I thought that nothing would come out of it. How could you combine all of it together? The cat and the wolf, your wooden house covered with snow and the plane tree at the river, the war and the antique Picasso?
I wrote a script. The authorities immediately forbade us to use the title “There Will Come a Little Grey Wolf". They perceived in it some ominous prediction, perhaps the threat. It infuriated you, and you named your film “Tale of Tales”. It sounded somehow presumptuously, but it came from the Nazim Hikmet’s poem.
Only after you had finished the film, I began (just began) to understand your concept. I’ve seen “Tale of Tales” no less than 50 times but nevertheless the mystery still remains. It was the combination of incompatible. It was a symphony with the different themes. One character went through entire film – Little Gray Wolf, the small creature, the war child. The eternal soul, who freely attends the Golden Age, the peaceful abode where a happy fisherman lives with his family, where a little chubby baby lies (quietly) in his pram and his older sister in the ball dress and hat jumps through the rope in the company of the Picasso’s bull…Where Yura himself and his wife Francesca live eternally under the plane tree; the wife washes clothes and he goes fishing; where they always have dinner outside, and their cat Murka is with them and their guests – a bald poet with lyre and a random young man, free of material possessions, a pensive passer-by.. The Little Wolf also lives in a sparkling modern night city with the roaring cars on the highway. Where the prewar girls always dance like the butterflies under the lamp, with their cavaliers and always plays the tango of those 1940s, the famous "The Tired Sun"...Where the soldiers always depart to the War…Where they come back but not all of them… Where the wet bushes of lilac around the funeral table drop the tears above the glass of vodka that is left for those killed and is covered with the piece of bread according the Russian custom. My God, how much I cried every time when I watched this film! …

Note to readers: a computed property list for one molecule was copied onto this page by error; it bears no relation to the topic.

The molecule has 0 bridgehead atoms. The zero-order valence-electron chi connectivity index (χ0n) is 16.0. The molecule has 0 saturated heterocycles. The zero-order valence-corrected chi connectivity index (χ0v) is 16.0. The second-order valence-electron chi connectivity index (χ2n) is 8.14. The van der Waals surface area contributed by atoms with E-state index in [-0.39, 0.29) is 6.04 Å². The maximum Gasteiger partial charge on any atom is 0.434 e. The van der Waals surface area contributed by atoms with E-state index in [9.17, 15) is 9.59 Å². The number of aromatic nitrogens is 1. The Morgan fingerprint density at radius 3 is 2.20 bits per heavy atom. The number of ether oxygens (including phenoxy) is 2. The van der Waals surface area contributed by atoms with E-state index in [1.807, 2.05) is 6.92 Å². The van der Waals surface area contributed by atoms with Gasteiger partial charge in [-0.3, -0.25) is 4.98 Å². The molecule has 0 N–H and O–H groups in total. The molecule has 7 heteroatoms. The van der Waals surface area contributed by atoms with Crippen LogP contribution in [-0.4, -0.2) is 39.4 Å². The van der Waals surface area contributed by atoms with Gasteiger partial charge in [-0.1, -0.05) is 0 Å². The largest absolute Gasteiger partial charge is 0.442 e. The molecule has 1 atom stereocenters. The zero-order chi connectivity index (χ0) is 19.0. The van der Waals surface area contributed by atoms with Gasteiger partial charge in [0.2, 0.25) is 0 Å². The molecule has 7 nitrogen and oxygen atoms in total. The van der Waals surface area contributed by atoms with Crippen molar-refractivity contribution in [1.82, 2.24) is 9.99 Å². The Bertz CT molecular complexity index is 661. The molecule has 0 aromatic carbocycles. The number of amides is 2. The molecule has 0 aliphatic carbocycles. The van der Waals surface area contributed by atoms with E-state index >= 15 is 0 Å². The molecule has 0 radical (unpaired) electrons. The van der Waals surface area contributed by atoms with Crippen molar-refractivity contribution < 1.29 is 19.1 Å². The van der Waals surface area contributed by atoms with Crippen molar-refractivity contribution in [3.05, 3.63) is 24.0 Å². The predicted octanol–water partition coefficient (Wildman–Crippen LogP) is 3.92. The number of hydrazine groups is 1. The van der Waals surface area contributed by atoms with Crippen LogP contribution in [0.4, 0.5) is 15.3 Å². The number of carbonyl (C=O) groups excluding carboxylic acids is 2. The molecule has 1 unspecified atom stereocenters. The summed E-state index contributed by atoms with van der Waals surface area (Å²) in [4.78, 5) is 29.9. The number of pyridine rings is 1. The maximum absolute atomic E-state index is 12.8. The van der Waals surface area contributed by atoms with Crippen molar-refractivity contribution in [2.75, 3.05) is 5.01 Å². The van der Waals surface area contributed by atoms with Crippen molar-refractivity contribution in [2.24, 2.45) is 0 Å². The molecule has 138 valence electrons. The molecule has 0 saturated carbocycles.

Now days, they show it on TV almost each anniversary of Victory. But then, do you remember, Yura? They forbade it immediately, "this will be incomprehensible for the people!" We discussed the situation on the telephone. In order to save the film, someone advised us to write the narration. I tried - it did not work out. It simply could not be done. Having being the experienced forbidden author, I became angry – I’ve been often advised to write the happy endings for my stories with the promises to publish them. Do you remember what I told you? “This film will enter all textbooks of cinema! Don’t worry and change nothing in it!”